If you’re an admin on a Facebook Business page, you’ll have seen Facebook encouraging you to boost posts, and you might have tried this for yourself, but wondered if you’re getting the best results.
What’s a boosted post?
It’s a Facebook feature where you pay to get your Facebook posts seen by more people.
Why are boosts useful?
With the organic reach of your Facebook posts decreasing (organic reach means that you haven’t paid for it), it can feel like marketing your business on Facebook is getting harder and harder, as you want your posts to be seen by people who are likely to buy your products and services.
By boosting your post (you can start with a minimum budget of £1 per day), you can ensure that your posts are seen by more people.
You can choose WHO will see your Facebook post that you’ve boosted, and there are over 1200 demographics that you can select to show your post to, and this is one of the reasons that I love Facebook ads so much, as they can be super targeted to show to the audience that you most want to reach.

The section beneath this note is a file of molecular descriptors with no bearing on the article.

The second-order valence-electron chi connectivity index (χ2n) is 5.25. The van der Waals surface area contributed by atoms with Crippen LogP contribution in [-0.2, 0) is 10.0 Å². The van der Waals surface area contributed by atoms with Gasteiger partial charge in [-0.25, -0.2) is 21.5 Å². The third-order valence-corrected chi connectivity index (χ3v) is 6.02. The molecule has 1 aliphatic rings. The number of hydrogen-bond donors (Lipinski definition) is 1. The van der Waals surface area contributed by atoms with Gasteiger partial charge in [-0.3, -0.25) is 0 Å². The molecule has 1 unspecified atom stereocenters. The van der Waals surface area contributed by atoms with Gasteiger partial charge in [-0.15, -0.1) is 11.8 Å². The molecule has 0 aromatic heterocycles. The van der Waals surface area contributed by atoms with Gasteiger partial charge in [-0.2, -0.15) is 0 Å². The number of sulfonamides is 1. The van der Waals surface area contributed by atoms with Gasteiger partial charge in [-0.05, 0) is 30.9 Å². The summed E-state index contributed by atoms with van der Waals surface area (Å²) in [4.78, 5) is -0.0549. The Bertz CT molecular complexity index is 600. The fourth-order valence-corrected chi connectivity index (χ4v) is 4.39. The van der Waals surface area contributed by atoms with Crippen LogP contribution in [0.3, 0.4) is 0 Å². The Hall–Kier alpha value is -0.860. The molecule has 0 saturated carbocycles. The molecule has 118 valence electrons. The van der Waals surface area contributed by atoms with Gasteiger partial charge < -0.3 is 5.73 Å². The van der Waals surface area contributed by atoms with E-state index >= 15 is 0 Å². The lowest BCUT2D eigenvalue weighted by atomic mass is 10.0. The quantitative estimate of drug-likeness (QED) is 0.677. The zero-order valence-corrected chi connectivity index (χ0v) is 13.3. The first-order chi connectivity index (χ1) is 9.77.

Boosting posts isn’t always the answer though…
It is believed by some that boosted posts give you the opportunity to increase business, and this is itself is not untrue. However, when choosing your Facebook ad objective of boosting posts, it’s good to know how Facebook determine who sees your post.
You see, once you’ve selected the post that you want to boost, and you’ve selected a budget, and you’ve chosen your ideal audience, even if you had an endless ad budget, you still wouldn’t reach everyone on Facebook within the audience you’ve selected!
YES! THAT’S RIGHT…. You can’t reach EVERYONE that you’ve selected, even with an endless ad budget!!
Boosted posts are only shown to the people that Facebook know are likely to engage with posts by either liking or commenting on the posts. Facebook know your Facebook habits (and those of your target audience)! If you like lots of status updates, you’re much more likely to be shown sponsored posts that have a BOOSTED POST objective.
Before Facebook introduced algorithms, you would see far more posts about what your friends like, and this used to give a good organic reach beyond your existing audience.
However, Facebook newsfeeds are far busier now, so Facebook introduced algorithms to show you more of the stuff that you’re likely to engage with or be interested in.